This I Believe

Cyrus - Orinda, California
Entered on December 27, 2007
Age Group: Under 18

It’s 9:00 PM on a Saturday night. A group of giggling girls try on skimpy outfits, alternating between applying makeup and brushing hair. A group of tough talking boys brag about their plans for the night and place bets on how many girls they can get. The occasion for all this preparation is a party that the teens have been eagerly anticipating for days. This may seem like a typical Saturday night in the teenage American life, but the setting of this story is Iran.

Much of the coverage that Iran receives is negative. The media’s main focus is on President Ahmadinejad’s remarks about Israel and the nuclear program that has remained controversial for several years. But what most people do not see is the life of average Iranians: young men and women who attempt to make the most of their lives.

This past summer, I took a trip to the nation labeled as part of the “Axis of Evil”. For the first time I saw the lives of a misunderstood culture fighting for freedom. Men wear designer jeans and tight shirts; most gel their hair in a spiky form. Women have taken great lengths to try to obtain freedom: the required veil that has stereotyped most Iranian women is slowly being pulled lower and lower to reveal more hair. Women cake themselves in make-up skin-tight jeans are prevalent in today’s Iranian society. Much of this, however, is to the dismay of Iran’s hard-line conservative government.

In recent months President Ahmadinejad has led a surge to crack down on “immoral” behavior. Many young men and woman have received citations from the religious police. Many others, who have had prior offenses, were fined or imprisoned as well. As I walked down the streets of Isfahan, a bustling tourist attraction, I was pulled aside by a policeman and a woman who covered her body with a thick black blanket. I pretended like I did not know Farsi, but they harassed my cousin. They claimed that men could see the back of her neck, visible through her veil. They also believed my cousin was not following proper conduct by not wearing socks. After receiving a thorough lecture, my cousin received a citation that she tore up immediately and threw into the street.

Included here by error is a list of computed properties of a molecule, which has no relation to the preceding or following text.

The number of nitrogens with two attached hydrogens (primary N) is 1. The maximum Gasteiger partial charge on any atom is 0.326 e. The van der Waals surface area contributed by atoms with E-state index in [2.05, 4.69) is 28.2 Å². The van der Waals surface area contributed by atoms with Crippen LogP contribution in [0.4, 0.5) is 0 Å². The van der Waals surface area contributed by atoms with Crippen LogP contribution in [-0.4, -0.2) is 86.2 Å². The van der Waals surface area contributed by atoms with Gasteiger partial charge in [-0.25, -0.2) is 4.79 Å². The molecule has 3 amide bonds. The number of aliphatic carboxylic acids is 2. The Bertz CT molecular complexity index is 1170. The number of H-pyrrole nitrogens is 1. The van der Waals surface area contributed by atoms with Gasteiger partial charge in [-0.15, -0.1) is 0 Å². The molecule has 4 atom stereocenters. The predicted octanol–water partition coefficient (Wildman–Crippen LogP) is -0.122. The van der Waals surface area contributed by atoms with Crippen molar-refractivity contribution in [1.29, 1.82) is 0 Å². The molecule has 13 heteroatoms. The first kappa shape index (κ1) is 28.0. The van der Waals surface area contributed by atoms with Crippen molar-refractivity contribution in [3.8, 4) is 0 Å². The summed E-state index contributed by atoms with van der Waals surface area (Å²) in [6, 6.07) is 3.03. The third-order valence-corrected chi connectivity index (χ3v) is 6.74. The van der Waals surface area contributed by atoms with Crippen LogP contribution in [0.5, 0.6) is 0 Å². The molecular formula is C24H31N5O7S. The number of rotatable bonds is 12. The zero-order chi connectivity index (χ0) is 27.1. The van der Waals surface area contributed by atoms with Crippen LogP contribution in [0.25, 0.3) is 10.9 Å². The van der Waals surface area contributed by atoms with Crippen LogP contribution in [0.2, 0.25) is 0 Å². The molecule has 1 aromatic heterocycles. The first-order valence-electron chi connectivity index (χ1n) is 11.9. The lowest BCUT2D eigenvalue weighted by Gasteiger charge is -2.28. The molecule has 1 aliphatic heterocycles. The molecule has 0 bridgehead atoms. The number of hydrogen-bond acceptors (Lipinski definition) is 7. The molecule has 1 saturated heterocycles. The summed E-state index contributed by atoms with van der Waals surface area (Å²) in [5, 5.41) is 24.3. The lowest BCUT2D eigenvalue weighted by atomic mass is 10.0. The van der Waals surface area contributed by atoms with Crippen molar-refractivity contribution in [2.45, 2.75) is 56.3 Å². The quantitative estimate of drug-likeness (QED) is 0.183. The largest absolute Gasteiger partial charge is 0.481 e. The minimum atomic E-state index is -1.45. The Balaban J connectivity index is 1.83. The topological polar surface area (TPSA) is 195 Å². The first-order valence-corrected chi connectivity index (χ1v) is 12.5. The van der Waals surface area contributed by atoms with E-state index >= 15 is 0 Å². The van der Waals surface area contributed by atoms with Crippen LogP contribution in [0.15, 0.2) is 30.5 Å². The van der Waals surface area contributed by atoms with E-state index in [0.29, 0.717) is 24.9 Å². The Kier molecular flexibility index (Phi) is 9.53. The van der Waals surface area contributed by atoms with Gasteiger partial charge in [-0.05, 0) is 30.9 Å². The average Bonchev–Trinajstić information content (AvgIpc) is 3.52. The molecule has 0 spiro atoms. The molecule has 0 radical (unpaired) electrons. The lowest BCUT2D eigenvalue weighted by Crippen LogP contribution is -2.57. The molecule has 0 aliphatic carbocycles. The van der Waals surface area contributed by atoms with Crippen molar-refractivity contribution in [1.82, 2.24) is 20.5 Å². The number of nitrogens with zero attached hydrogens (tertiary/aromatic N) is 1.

As I walked down the streets, I noticed everyone staring at me as if “American” was stamped on my forehead. They seemed to be very interested in why an American would be in Iran. I asked many people what their opinion of America was. The answer was not one that I expected. Every person displayed admiration for American people and culture.

Improvement is noticeable throughout Iran. Today 65% of Iranian university students are women, a growing sign that women are fighting their way to gain high-profile careers. Women are also slowly discarding the veil that has been a requirement since 1979. Although Iran has ways to go, it seems as though improvements are on the way.